NEW YORK: When the nation’s foremost dog show added an event open to mixed breeds, owners cheered that everydogs were finally having their day.
They see the Westminster Kennel Club’s new agility competition, which will allow mutts at the elite event Feb. 10-11 for the first time since the 1800s, as a singular chance to showcase what unpedigreed dogs can do.
“It’s great that people see that, ‘Wow, this is a really talented mixed breed that didn’t come from a fancy breeder,’ ” said Stacey Campbell, a San Francisco dog trainer heading to Westminster with Roo!, a high-energy — see exclamation point — husky mix she adopted from an animal shelter.
“I see a lot of great dogs come through shelters, and they would be great candidates for a lot of sports. And sometimes they get overlooked because they’re not purebred dogs,” Campbell said.
Roo! will be one of about 225 agility dogs whizzing through tunnels, around poles and over jumps before the Westminster crowd. And, if she makes it to the championship, on national TV.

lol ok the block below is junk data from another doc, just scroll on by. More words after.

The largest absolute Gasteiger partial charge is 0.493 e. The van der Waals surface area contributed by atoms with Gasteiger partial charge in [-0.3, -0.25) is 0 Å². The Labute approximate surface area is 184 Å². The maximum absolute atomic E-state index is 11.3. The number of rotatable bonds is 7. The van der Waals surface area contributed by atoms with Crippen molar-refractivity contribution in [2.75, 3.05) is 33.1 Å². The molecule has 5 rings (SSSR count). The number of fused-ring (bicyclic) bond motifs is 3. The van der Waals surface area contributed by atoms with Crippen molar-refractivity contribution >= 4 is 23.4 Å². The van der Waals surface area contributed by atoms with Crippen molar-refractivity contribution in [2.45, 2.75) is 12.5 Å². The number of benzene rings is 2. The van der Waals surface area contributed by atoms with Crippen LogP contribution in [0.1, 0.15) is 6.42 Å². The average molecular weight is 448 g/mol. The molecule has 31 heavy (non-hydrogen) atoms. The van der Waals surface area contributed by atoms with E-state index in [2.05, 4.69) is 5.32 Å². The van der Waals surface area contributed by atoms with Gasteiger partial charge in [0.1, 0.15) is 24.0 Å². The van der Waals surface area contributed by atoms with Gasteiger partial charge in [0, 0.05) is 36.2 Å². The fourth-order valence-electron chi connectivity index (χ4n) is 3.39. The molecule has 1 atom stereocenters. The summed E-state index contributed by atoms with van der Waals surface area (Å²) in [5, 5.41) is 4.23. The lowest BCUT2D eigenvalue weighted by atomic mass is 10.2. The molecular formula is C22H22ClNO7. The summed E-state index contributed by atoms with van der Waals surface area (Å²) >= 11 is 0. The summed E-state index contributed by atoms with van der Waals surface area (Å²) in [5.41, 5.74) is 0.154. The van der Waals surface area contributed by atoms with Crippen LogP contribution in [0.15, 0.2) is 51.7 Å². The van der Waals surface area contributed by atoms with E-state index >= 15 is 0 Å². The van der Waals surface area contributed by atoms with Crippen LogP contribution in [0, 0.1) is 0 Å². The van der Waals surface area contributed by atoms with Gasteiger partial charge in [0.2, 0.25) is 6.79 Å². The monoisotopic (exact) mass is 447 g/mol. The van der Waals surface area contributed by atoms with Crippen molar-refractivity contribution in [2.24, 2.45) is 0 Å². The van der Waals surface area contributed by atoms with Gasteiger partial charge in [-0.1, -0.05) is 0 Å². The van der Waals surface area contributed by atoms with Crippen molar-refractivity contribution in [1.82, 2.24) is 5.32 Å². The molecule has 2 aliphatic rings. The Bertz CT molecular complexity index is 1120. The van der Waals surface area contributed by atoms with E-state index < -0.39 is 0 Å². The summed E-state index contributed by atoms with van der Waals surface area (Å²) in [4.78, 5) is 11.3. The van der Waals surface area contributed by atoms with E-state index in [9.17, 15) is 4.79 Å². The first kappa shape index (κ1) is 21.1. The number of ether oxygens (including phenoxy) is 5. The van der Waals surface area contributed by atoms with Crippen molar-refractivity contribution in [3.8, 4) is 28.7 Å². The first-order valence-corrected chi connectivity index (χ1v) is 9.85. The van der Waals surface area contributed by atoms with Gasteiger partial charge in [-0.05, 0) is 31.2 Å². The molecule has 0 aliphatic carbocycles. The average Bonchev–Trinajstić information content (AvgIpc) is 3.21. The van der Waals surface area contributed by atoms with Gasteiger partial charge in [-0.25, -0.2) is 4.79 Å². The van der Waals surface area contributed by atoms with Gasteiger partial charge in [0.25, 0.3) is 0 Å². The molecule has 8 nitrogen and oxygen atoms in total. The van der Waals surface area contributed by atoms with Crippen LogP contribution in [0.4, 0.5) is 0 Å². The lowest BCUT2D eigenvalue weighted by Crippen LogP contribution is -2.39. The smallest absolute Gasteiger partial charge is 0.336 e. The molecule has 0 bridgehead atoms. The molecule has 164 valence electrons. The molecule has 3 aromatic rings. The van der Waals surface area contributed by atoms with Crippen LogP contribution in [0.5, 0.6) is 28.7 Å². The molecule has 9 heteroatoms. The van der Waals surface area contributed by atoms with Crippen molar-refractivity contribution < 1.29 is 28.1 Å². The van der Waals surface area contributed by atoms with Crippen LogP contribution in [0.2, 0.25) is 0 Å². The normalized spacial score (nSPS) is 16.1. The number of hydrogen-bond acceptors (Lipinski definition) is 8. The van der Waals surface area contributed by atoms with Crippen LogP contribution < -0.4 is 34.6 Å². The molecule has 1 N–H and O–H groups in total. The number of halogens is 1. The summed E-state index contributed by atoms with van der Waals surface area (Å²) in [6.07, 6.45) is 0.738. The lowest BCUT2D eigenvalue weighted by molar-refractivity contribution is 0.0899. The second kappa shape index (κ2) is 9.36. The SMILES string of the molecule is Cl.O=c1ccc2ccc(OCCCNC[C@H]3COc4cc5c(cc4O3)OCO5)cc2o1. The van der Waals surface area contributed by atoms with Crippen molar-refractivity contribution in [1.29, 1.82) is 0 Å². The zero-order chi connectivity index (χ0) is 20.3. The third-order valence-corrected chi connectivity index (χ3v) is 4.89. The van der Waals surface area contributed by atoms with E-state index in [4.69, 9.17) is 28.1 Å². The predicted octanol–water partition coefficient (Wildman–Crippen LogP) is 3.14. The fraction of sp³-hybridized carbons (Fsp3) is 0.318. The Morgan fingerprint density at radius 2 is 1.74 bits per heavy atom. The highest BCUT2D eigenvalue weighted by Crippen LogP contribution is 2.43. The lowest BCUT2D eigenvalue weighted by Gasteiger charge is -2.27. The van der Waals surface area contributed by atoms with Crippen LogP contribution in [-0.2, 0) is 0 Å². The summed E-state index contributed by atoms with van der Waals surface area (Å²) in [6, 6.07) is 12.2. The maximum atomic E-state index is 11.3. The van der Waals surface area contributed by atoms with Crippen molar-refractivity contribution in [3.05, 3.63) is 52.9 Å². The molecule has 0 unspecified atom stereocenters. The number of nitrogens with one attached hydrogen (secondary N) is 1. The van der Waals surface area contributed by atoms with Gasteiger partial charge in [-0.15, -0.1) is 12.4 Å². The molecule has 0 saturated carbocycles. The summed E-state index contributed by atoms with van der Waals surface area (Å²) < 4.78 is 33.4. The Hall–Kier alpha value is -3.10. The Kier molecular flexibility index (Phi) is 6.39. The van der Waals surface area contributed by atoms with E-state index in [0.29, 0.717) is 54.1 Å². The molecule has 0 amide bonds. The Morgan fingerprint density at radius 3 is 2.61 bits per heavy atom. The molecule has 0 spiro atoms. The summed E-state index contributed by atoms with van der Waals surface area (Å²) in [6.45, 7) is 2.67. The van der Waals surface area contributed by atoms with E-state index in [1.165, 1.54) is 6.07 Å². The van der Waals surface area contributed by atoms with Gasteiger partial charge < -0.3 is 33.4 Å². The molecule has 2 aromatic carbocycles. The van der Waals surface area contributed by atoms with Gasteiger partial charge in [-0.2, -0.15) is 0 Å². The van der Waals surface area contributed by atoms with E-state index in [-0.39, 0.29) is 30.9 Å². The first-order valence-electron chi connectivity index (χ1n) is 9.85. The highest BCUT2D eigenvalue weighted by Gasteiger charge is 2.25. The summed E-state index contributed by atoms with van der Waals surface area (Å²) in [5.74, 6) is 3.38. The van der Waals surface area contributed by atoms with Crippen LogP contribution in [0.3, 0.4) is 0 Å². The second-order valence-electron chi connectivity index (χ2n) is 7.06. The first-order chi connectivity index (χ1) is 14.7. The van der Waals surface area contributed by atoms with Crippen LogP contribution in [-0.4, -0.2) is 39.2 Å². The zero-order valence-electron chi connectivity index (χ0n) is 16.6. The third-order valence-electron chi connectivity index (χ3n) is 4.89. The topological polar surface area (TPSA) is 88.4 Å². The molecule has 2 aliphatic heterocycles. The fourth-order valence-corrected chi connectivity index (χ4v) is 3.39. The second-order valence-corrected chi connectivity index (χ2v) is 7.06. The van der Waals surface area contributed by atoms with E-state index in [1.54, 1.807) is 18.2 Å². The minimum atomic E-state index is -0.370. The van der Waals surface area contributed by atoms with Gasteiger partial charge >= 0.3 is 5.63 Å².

Animal-rights advocates call the development a good step, though it isn’t ending their long-standing criticism that the show champions a myopic view of man’s best friend.
Westminster’s focus is still on the nearly 190 breeds — three of them newly eligible — that get to compete toward the best-in-show trophy; more than 90 percent of the agility competitors are purebreds, too. But Westminster representatives have made a point of noting the new opening for mixed breeds, or “all-American dogs,” in show speak.
“It allows us to really stand behind what we say about Westminster being the show for all the dogs in our lives” while enhancing the 138-year-old event with a growing, fun-to-watch sport, said David Frei, the show’s longtime TV host.
Over the years, mixed-breed enthusiasts have nosed around for recognition for their pets, be they carefully crossed goldendoodles or anyone’s-guess mutts.
A 36-year-old group called the Mixed Breed Dog Clubs of America awards titles in various sports and has even had best-in-show-style competitions, where dogs were judged on their overall look, movement and demeanor, said President Kitty Norwood of Redwood, Calif.
One of the nation’s oldest sporting events, the Westminster show had a few mixed breeds in its early days but soon became purebred territory.
That has long made Westminster a flashpoint for the purebred-versus-mixed-breed debate.
Matt Bershadker, president of the American Society for the Prevention of Cruelty to Animals, hopes introducing mixed breeds at Westminster will lead emphasis “away from the aesthetics of dogs to what is special about dogs ... the very, very special connection that people have with dogs.”